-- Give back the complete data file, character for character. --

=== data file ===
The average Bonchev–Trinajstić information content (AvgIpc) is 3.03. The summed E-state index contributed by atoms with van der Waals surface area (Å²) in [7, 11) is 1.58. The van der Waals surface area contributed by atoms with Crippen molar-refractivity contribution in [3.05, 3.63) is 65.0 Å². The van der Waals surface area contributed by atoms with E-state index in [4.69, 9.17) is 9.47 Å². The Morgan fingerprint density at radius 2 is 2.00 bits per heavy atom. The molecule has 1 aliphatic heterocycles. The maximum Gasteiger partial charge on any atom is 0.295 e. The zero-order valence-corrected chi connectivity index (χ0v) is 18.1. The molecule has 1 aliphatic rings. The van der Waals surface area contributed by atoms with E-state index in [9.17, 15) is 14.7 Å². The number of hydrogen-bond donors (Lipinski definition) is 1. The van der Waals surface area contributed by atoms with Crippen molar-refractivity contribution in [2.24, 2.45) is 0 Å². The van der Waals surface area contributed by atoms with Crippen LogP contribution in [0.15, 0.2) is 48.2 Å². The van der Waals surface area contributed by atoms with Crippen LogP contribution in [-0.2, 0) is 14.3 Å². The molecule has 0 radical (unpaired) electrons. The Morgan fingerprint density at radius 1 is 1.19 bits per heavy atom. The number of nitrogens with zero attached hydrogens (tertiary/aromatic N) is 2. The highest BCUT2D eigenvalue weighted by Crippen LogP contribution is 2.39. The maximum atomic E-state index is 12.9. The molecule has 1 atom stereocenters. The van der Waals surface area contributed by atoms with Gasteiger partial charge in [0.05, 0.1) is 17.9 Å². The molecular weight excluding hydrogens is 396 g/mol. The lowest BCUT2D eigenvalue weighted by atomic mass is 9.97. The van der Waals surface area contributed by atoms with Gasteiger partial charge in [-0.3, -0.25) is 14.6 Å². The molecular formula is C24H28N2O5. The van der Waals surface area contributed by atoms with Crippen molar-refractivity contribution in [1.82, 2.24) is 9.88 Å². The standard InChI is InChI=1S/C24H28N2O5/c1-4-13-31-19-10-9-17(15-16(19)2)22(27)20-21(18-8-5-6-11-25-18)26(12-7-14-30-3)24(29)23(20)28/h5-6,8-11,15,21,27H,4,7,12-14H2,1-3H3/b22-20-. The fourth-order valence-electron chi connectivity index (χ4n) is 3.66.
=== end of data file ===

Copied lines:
The average Bonchev–Trinajstić information content (AvgIpc) is 3.03. The summed E-state index contributed by atoms with van der Waals surface area (Å²) in [7, 11) is 1.58. The van der Waals surface area contributed by atoms with Crippen molar-refractivity contribution in [3.05, 3.63) is 65.0 Å². The van der Waals surface area contributed by atoms with E-state index in [4.69, 9.17) is 9.47 Å². The Morgan fingerprint density at radius 2 is 2.00 bits per heavy atom. The molecule has 1 aliphatic heterocycles. The maximum Gasteiger partial charge on any atom is 0.295 e. The zero-order valence-corrected chi connectivity index (χ0v) is 18.1. The molecule has 1 aliphatic rings. The van der Waals surface area contributed by atoms with E-state index in [9.17, 15) is 14.7 Å². The number of hydrogen-bond donors (Lipinski definition) is 1. The van der Waals surface area contributed by atoms with Crippen molar-refractivity contribution in [2.24, 2.45) is 0 Å². The van der Waals surface area contributed by atoms with Crippen LogP contribution in [0.15, 0.2) is 48.2 Å². The van der Waals surface area contributed by atoms with Crippen LogP contribution in [-0.2, 0) is 14.3 Å². The molecule has 0 radical (unpaired) electrons. The Morgan fingerprint density at radius 1 is 1.19 bits per heavy atom. The number of nitrogens with zero attached hydrogens (tertiary/aromatic N) is 2. The highest BCUT2D eigenvalue weighted by Crippen LogP contribution is 2.39. The maximum atomic E-state index is 12.9. The molecule has 1 atom stereocenters. The van der Waals surface area contributed by atoms with Gasteiger partial charge in [0.05, 0.1) is 17.9 Å². The molecular weight excluding hydrogens is 396 g/mol. The lowest BCUT2D eigenvalue weighted by atomic mass is 9.97. The van der Waals surface area contributed by atoms with Gasteiger partial charge in [-0.3, -0.25) is 14.6 Å². The molecular formula is C24H28N2O5. The van der Waals surface area contributed by atoms with Crippen molar-refractivity contribution in [1.82, 2.24) is 9.88 Å². The standard InChI is InChI=1S/C24H28N2O5/c1-4-13-31-19-10-9-17(15-16(19)2)22(27)20-21(18-8-5-6-11-25-18)26(12-7-14-30-3)24(29)23(20)28/h5-6,8-11,15,21,27H,4,7,12-14H2,1-3H3/b22-20-. The fourth-order valence-electron chi connectivity index (χ4n) is 3.66.